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  • Fitzera
    replied
    Originally posted by thailer View Post
    no i want to disturb the root system. i mean not really but i want to get down deep with my fertilizers so feeder roots have access to it. all during veg of course. that is what they were talking about. they were saying how no till systems and the reamending process wasn't in their opinion as good as a low till approach. i don't want to put words in their mouth and this is how i remember it.
    My mistake, I read that backwards

    But in my example, I would imagine the feeder roots grow into the top dress as its not just dry amendments but a soil mix. But I understand now what you're trying to accomplish.

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  • Bio boy
    replied
    Blend it up? I saw that adding stalks in beginning by flower worms ate em all under a topdress gone. Then guy puts the leaves everywhere and covers in ewc and its banging lol?
    So toplayer must be avalible due to worms if ita kept wet so it can mould

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  • Veggia farmer
    replied
    To give feeder roots more access to the top dressing I highly suggest mulch.

    For instance if you would feed some manure, have a layer of straw over it. Like if someone would always have straw mulch over soil, lift straw and top dress on top over the soil and let the straw cover the dressing and soil again. Water then.. Voila! Total access..

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  • thailer
    replied
    Originally posted by Fitzera View Post
    That makes sense to me. Some things I've used to top dress have turned into a crust, so now I mix my top dressing with some ewc and fresh soil first, and then apply it. Kind of like a hot soil mix. I think it helps keep everything in the top dress somewhat moist so it breaks down readily, and as you point to, you're not disturbing the root system.
    no i want to disturb the root system. i mean not really but i want to get down deep with my fertilizers so feeder roots have access to it. all during veg of course. that is what they were talking about. they were saying how no till systems and the reamending process wasn't in their opinion as good as a low till approach. i don't want to put words in their mouth and this is how i remember it.

    Leave a comment:


  • Fitzera
    replied
    Originally posted by thailer View Post
    IIRC theres a podcast interview of Microbeman on the KIS podcast where they're both discussing low till and top dressing so the roots can easily access the fertilizer and by not disturbing the soil, it makes it harder for feeder roots to get the fertilizers in no till?? i hope i remember that correctly.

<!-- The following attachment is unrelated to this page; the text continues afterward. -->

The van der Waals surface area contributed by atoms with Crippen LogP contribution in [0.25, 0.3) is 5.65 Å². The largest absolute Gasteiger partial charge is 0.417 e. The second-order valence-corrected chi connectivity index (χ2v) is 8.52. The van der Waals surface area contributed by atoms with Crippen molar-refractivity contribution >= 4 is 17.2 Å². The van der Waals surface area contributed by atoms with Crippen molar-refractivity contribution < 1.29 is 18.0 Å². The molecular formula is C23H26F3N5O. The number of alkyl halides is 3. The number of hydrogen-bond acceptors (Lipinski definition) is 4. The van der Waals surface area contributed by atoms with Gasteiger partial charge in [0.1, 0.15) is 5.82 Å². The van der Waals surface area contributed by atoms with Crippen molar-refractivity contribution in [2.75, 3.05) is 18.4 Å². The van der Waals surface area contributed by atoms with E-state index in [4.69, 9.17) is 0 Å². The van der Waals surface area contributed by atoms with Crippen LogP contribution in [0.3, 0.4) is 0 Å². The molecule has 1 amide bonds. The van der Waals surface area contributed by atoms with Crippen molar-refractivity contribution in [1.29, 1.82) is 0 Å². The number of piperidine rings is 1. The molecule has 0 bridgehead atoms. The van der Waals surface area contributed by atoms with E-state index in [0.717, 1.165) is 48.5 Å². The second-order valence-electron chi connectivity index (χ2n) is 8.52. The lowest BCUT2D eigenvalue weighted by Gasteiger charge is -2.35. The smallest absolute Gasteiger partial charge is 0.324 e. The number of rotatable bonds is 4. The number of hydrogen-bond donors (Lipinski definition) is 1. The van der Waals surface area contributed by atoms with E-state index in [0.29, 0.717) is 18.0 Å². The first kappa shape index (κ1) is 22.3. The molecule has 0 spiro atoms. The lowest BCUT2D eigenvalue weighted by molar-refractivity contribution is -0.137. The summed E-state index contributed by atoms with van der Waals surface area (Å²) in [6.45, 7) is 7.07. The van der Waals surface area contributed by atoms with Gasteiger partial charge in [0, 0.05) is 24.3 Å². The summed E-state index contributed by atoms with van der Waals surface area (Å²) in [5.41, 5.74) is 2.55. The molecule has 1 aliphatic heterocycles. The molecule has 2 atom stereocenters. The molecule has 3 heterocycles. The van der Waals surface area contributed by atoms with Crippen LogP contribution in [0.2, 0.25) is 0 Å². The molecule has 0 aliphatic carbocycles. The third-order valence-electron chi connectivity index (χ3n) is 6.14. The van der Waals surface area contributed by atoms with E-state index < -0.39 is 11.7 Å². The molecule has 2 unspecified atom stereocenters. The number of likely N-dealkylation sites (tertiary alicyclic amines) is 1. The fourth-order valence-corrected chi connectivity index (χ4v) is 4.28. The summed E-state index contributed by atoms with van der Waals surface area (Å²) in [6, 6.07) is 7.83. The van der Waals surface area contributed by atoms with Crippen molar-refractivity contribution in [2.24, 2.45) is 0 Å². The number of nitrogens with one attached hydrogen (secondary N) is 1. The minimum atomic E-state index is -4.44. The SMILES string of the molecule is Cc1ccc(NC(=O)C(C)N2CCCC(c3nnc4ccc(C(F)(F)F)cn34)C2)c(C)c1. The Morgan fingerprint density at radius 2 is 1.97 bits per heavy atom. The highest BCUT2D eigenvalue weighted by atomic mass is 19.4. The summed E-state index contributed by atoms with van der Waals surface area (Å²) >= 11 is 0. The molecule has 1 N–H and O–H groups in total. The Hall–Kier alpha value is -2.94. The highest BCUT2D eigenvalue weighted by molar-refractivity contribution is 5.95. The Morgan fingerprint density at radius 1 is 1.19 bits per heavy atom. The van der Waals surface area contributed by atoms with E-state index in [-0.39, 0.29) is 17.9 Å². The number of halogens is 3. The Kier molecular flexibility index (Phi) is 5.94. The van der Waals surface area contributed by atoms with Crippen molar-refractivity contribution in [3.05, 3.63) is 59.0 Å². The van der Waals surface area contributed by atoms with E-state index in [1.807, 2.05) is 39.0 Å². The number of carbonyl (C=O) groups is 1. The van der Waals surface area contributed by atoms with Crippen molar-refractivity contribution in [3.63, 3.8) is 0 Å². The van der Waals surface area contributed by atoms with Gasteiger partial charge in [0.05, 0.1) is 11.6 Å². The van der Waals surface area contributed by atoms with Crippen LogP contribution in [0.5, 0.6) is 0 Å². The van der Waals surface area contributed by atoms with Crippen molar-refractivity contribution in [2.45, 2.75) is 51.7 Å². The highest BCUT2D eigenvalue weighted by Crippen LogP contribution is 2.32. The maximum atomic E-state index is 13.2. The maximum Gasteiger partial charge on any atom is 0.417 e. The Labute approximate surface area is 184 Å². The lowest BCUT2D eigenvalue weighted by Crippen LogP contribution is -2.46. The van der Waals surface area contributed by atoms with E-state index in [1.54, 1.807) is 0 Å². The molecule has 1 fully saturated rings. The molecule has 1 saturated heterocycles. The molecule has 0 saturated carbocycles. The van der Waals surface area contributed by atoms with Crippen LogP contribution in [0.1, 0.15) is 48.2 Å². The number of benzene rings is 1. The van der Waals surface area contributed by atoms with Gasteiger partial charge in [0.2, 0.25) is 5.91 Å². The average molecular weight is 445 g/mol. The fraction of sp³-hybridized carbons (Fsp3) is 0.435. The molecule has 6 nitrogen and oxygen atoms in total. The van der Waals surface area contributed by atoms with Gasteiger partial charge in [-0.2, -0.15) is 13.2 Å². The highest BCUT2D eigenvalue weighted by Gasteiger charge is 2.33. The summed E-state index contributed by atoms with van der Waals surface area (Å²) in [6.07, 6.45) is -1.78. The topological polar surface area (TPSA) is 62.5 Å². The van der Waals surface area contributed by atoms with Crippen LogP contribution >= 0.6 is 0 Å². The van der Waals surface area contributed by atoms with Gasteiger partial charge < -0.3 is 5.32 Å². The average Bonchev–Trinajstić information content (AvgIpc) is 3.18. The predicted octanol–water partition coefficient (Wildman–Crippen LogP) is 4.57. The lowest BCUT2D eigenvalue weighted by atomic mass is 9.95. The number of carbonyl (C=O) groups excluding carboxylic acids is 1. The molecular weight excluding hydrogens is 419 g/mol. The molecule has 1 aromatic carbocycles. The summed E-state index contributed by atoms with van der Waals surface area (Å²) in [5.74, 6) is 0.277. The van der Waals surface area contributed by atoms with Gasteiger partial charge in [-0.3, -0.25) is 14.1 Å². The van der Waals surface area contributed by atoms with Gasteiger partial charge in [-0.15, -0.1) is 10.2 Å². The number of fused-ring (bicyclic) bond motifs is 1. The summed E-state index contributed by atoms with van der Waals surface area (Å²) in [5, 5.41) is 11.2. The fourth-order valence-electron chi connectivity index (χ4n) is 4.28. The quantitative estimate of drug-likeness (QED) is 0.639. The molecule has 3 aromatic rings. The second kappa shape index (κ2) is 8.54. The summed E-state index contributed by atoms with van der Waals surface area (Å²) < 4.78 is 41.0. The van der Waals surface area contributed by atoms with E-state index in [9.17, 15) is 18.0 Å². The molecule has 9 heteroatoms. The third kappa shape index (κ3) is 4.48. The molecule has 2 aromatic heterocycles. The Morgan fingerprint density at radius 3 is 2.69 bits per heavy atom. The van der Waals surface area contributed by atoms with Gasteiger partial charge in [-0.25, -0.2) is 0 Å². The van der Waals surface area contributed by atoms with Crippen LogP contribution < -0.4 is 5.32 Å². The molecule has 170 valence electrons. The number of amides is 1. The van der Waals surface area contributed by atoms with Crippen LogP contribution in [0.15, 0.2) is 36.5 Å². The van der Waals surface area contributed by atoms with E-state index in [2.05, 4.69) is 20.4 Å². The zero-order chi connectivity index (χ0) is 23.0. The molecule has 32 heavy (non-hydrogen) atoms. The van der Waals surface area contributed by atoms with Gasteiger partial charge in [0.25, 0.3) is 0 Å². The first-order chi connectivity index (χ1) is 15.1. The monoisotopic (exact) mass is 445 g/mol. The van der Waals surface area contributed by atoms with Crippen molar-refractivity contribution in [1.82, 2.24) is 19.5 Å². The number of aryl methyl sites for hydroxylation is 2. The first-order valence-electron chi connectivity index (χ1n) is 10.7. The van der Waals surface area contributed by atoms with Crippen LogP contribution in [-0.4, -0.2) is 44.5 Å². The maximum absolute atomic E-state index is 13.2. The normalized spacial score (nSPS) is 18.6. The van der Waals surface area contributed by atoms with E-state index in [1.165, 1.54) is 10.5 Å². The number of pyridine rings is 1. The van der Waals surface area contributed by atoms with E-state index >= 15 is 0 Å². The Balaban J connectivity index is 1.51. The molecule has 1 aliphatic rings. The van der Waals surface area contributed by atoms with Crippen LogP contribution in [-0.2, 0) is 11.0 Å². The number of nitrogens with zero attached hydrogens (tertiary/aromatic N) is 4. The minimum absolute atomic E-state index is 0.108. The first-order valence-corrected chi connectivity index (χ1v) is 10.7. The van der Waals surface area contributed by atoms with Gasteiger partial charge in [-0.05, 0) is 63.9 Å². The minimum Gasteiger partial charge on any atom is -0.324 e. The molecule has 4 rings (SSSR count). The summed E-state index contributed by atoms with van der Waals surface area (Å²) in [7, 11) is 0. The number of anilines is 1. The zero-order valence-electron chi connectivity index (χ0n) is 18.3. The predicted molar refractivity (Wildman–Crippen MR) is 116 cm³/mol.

That makes sense to me. Some things I've used to top dress have turned into a crust, so now I mix my top dressing with some ewc and fresh soil first, and then apply it. Kind of like a hot soil mix. I think it helps keep everything in the top dress somewhat moist so it breaks down readily, and as you point to, you're not disturbing the root system.

    Leave a comment:


  • thailer
    replied
    Originally posted by CrushnYuba View Post
    I think blumats are pretty cool. I havent used them before because it seems hard to do on a large scale. I just need too many emitters to completely cover the area. But i used this sensor that was basically a blumat to run an irrigation system. It looks and works just like a blumat but it plugs into an irrigation controller. It worked pretty well. A little carrot with a wire attached.

    The thing about top feeding is emitters have to be close enough together so there aren't dry spots. Emitter line does better coverage then single emitters. Something u don't really have to worry about with sip.

    Thailer: how well does compost wick compared to peat or coco? You said you do compost mulch. How moist does the compost get?

    How effective is top dressing? When i top dress with my drip systems, i always hand water it down a little. With most drip systems it's a real slow drip. Like less then 1/2 gallon an hour and it wicks like an sip just in the other direction. Even though the direction it's wicking for me is down, its not really enough. The drip is just a little too slow and I need to just spray the top a little too force it down a bit. Do u do the same thing? Or are your roots just growing into it because you are top dressing under the mulch layer?
    i haven't really tested out the differences but compost is probably not as good at wicking as coco or peat.

    i think top dressing is most effective if you work it into the first six-ish inches of pre-existing soil. when i was just sprinkling it on top or adding it to compost as a mulch, it was not as effective or immediately noticeable as when i got it worked down and spread around at root level. if i did a top dress of fertilizer it is just because i have vegged out a big plant over 3-4 months and it is showing signs of yellowing. honestly it tends to give me the green claw leaves, even trying lightly so i really aim to not over veg plants so i don't even have to.

    IIRC theres a podcast interview of Microbeman on the KIS podcast where they're both discussing low till and top dressing so the roots can easily access the fertilizer and by not disturbing the soil, it makes it harder for feeder roots to get the fertilizers in no till?? i hope i remember that correctly.

    Leave a comment:


  • CrushnYuba
    replied
    I think blumats are pretty cool. I havent used them before because it seems hard to do on a large scale. I just need too many emitters to completely cover the area. But i used this sensor that was basically a blumat to run an irrigation system. It looks and works just like a blumat but it plugs into an irrigation controller. It worked pretty well. A little carrot with a wire attached.

    The thing about top feeding is emitters have to be close enough together so there aren't dry spots. Emitter line does better coverage then single emitters. Something u don't really have to worry about with sip.

    Thailer: how well does compost wick compared to peat or coco? You said you do compost mulch. How moist does the compost get?

    How effective is top dressing? When i top dress with my drip systems, i always hand water it down a little. With most drip systems it's a real slow drip. Like less then 1/2 gallon an hour and it wicks like an sip just in the other direction. Even though the direction it's wicking for me is down, its not really enough. The drip is just a little too slow and I need to just spray the top a little too force it down a bit. Do u do the same thing? Or are your roots just growing into it because you are top dressing under the mulch layer?

    Leave a comment: